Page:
• Eamonn Campbell, member of The Dubliners
  • Alan Thomas Cairnes Governor Bank of Ireland
  • Eamonn Ceannt 1916 Rising Leader - secondary school student in St Joseph CBS Drogheda.
  • James Cullen, mathematician who discovered what are now known as the Cullen numbers.
  • Sir Oscar Bedford Daly, Lord Chief Justice of the Bahamas.
  • Frank Thornton, Commanding Officer in Liberty Hall and Imperial Hotel during 1916 Rising in Dublin.
  • Deirdre Gogarty, 1997 Women's International Boxing Federation (WIBF) Featherweight Title Champion.
  • Angela Greene, poet, Patrick Kavanagh Award 1988, Salmon Press.
  • John Philip Holland, inventor of the modern day submarine.
  • Michael Holohan, composer and member of Aosdána
  • William Hughes, Irish-born US senator from New Jersey.
  • Sir William Scarlett Jameson, Rear Admiral HMS Royal Ark (chief engineer).
  • John Jameson Founder of Jameson whiskey lived in Distillery House, Dyer Street.
  • Alison Kelly (diplomat), Irish ambassador to Israel.
  • Jonathan Kelly, singer-songwriter.
  • Courtney Love singer actress and wife of Kurt Cobain
  • William Kenny, recipient of the Victoria Cross
  • Thomas Lancaster, bishop, buried at St. Peter's Church.
  • Tony Martin, Canadian social democratic legislator.
  • Jill Meagher, crime victim.
  • John Neary Diplomat. Ambassador to Netherlands
  • Colin O'Donoghue, actor known for his role of Captain Hook/Killian Jones in the American TV Show Once Upon a Time.
  • Eliza O'Neill, actress.
  • Sir Patrick Branigan, Human rights lawyer that drafted the constitution of Malta and Ghana. Ghana's first Justice Minister
  • John Boyle O'Reilly, poet and novelist, member of the Irish Republican Brotherhood
  • Nano Reid, painter of landscapes, particularly Drogheda, the Boyne Valley and surrounding areas.
  • Michael Scott, architect who designed Busáras and the Abbey Theatre
  • Henry Singleton, judge and friend of Jonathan Swift, was a lifelong resident of Drogheda.
  • Des Smyth, professional golfer, vice-captain on the winning Ryder Cup team in 2006.
  • Fiachra Trench, Composer. Penned the string arrangement for fairytale of New York wrote music for many Hollywood movies.
  • T. K. Whitaker, former Irish economist who wrote the Programme for Economic Expansion
  • Sir John Lumsden, founder of St John Ambulance Ireland
  • Thomas McLaughlin ESB founder and first CEO. Built the Shannon Hydro Electric Plant.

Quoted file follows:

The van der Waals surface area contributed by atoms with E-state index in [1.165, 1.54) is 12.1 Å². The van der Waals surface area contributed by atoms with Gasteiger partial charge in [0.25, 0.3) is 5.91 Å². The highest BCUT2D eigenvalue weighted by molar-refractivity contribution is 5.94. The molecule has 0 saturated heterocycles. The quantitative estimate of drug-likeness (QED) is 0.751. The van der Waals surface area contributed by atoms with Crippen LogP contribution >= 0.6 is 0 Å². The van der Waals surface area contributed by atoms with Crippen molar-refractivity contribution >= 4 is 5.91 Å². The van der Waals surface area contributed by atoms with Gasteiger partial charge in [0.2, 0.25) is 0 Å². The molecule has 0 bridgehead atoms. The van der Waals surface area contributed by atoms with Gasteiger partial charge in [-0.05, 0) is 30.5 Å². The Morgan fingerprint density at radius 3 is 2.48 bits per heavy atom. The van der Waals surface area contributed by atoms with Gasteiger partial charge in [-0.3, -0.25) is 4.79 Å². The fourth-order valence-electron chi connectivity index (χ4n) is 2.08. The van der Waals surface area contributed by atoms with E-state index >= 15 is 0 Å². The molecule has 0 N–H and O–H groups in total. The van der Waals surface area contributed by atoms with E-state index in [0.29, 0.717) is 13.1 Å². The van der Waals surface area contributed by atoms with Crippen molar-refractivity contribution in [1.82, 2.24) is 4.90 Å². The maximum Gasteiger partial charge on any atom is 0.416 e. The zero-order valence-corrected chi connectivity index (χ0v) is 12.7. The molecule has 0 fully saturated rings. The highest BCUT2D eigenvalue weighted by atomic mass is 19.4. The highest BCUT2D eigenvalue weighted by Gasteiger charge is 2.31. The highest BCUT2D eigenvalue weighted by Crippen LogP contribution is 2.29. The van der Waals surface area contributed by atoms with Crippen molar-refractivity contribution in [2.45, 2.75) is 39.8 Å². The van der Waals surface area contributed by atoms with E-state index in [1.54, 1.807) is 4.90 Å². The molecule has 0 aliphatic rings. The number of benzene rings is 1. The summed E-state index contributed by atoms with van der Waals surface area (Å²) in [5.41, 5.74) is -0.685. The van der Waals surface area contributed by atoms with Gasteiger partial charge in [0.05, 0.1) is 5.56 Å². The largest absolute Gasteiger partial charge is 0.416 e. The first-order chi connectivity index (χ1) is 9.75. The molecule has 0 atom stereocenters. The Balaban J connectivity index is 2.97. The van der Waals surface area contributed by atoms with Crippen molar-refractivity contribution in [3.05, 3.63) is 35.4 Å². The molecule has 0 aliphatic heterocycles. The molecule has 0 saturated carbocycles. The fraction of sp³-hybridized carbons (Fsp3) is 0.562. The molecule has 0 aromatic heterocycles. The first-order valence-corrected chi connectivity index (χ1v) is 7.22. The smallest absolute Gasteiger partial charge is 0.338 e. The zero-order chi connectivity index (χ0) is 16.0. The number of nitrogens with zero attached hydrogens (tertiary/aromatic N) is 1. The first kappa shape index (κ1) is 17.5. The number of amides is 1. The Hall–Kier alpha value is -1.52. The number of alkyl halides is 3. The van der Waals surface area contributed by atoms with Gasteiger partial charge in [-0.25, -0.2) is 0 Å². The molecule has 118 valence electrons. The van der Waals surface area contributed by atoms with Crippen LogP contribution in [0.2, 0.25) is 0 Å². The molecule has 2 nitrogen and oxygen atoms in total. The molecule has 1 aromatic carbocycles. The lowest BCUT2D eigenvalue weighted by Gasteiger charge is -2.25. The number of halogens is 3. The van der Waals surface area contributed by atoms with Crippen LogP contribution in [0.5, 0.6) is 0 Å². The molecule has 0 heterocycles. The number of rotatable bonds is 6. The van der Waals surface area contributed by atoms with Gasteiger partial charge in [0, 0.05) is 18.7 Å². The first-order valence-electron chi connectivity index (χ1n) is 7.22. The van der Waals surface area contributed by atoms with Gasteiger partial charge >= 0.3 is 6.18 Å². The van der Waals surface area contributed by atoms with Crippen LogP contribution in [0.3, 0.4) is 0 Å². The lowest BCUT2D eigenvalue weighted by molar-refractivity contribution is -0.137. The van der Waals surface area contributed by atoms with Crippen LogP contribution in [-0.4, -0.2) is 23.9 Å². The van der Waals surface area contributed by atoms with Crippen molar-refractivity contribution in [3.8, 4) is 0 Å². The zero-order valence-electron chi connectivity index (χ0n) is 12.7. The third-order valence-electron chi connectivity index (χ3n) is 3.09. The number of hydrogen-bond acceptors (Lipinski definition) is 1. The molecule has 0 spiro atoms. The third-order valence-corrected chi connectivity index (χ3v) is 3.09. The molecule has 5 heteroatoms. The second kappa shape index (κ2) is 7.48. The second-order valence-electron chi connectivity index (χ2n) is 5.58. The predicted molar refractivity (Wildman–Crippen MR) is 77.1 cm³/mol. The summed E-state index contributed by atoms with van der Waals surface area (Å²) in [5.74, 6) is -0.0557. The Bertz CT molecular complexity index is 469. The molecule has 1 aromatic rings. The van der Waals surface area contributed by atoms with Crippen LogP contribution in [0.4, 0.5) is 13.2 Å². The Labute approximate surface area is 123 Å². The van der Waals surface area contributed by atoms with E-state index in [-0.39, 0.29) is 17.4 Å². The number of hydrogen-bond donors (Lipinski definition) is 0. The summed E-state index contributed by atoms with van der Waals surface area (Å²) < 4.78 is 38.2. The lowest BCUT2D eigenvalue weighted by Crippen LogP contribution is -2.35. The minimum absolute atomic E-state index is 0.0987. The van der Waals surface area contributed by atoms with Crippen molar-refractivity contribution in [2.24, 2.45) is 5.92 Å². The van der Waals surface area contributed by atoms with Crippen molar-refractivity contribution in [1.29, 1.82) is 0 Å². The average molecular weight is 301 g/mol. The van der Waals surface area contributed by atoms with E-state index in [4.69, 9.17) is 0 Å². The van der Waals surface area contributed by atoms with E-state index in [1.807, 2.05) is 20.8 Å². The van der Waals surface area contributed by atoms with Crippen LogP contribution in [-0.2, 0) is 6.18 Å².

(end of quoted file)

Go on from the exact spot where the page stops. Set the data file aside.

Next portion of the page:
• Thomas Wright Officer in Simon Bolivar's army and Commander of the Ecuadorian Navy.

International Soccer players

Prominent but non-international Players

  • Gavin Brennan, midfielder for Drogheda United and Shamrock Rovers. Brother of fellow footballers Killian Brennan, Sean Brennan and Ryan Brennan.
  • Killian Brennan, midfielder for Dublin City, Derry City, Bohemians, Shamrock Rovers, St Patrick's Athletic and Drogheda United. Winner of 3 League of Ireland's, 3 FAI Cup's and 5 League Cup's. Brother of fellow footballers Gavin Brennan, Sean Brennan and Ryan Brennan.

Industry and economy

Drogheda has several international companies based in the town. Local employers include Coca-Cola International Services, State Street International Services, Natures Best, Yapstone Inc, the Drogheda Port Company, Glanbia and Flogas.

Drogheda also has a history of brewing and distilling, with companies Jameson Whiskey, Coca-Cola, Guinness, Jack Daniel's all having previously produced (or are still producing) their products in or near the town. These include the Boann distillery and brewery, Slane Whiskey (a Jack Daniel's-owned company), Listoke House, Dan Kellys (cider), and Jack Codys. The town formerly distilled Prestons whiskey, a Jameson Whiskey brand; Cairnes Beer, founded locally and sold to Guinness; and Coca-Cola concentrate.


The town's association football (soccer) team, Drogheda United FC, won the FAI Cup for the first time in 2005. The club also won the Setanta Cup in 2006, and the League of Ireland for the first time in 2007.

In rugby union, the local Boyne RFC team was formed in 1997 from the amalgamation of Delvin RFC and Drogheda RFC. As of 2010, the men's 1st XV team were playing in the Leinster J1 1st division.


There are six secondary schools situated in Drogheda. St. Joseph's secondary school in Newfoundwell is an all-boys school, as is St. Marys Diocesan School on Beamore Rd. The Sacred Heart School, situated in Sunnyside Drogheda, is an all-girls school. The Drogheda Grammar school, located on Mornington Road, St. Oliver's Community College, on Rathmullen Road, and Ballymakenny College, on the Ballymakenny Road, are co-ed schools. Our Lady's College, in Greenhills is an all-girls school. There is also Drogheda Institute for Further Education (DIFE), a third-level college situated in Moneymore townland.